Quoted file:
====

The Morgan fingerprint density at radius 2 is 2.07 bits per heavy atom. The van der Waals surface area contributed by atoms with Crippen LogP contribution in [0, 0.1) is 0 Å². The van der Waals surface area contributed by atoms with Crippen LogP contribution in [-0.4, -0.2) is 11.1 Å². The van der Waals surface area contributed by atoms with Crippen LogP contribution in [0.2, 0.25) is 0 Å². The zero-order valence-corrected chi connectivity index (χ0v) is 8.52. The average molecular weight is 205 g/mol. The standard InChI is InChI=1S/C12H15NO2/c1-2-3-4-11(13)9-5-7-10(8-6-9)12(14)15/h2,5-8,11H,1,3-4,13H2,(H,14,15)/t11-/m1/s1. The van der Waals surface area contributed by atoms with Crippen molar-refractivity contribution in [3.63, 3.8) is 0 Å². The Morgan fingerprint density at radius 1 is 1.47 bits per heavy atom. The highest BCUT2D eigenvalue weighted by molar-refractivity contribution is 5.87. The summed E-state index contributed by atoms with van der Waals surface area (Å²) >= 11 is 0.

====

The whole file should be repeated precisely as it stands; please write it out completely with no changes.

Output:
The Morgan fingerprint density at radius 2 is 2.07 bits per heavy atom. The van der Waals surface area contributed by atoms with Crippen LogP contribution in [0, 0.1) is 0 Å². The van der Waals surface area contributed by atoms with Crippen LogP contribution in [-0.4, -0.2) is 11.1 Å². The van der Waals surface area contributed by atoms with Crippen LogP contribution in [0.2, 0.25) is 0 Å². The zero-order valence-corrected chi connectivity index (χ0v) is 8.52. The average molecular weight is 205 g/mol. The standard InChI is InChI=1S/C12H15NO2/c1-2-3-4-11(13)9-5-7-10(8-6-9)12(14)15/h2,5-8,11H,1,3-4,13H2,(H,14,15)/t11-/m1/s1. The van der Waals surface area contributed by atoms with Crippen molar-refractivity contribution in [3.63, 3.8) is 0 Å². The Morgan fingerprint density at radius 1 is 1.47 bits per heavy atom. The highest BCUT2D eigenvalue weighted by molar-refractivity contribution is 5.87. The summed E-state index contributed by atoms with van der Waals surface area (Å²) >= 11 is 0.